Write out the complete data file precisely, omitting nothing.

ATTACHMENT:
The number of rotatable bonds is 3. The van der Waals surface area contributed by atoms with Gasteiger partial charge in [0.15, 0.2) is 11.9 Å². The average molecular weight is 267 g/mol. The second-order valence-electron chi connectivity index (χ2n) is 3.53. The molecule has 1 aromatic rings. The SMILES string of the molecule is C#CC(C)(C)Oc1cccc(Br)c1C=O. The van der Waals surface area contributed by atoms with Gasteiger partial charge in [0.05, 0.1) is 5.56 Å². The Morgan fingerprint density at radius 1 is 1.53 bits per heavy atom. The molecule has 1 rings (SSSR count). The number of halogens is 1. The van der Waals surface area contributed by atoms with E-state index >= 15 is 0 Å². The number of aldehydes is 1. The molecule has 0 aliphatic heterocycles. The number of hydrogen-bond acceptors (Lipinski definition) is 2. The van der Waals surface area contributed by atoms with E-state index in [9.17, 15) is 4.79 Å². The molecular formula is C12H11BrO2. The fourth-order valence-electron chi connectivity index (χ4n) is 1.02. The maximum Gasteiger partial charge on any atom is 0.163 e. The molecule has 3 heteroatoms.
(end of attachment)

The number of rotatable bonds is 3. The van der Waals surface area contributed by atoms with Gasteiger partial charge in [0.15, 0.2) is 11.9 Å². The average molecular weight is 267 g/mol. The second-order valence-electron chi connectivity index (χ2n) is 3.53. The molecule has 1 aromatic rings. The SMILES string of the molecule is C#CC(C)(C)Oc1cccc(Br)c1C=O. The van der Waals surface area contributed by atoms with Gasteiger partial charge in [0.05, 0.1) is 5.56 Å². The Morgan fingerprint density at radius 1 is 1.53 bits per heavy atom. The molecule has 1 rings (SSSR count). The number of halogens is 1. The van der Waals surface area contributed by atoms with E-state index >= 15 is 0 Å². The number of aldehydes is 1. The molecule has 0 aliphatic heterocycles. The number of hydrogen-bond acceptors (Lipinski definition) is 2. The van der Waals surface area contributed by atoms with E-state index in [9.17, 15) is 4.79 Å². The molecular formula is C12H11BrO2. The fourth-order valence-electron chi connectivity index (χ4n) is 1.02. The maximum Gasteiger partial charge on any atom is 0.163 e. The molecule has 3 heteroatoms.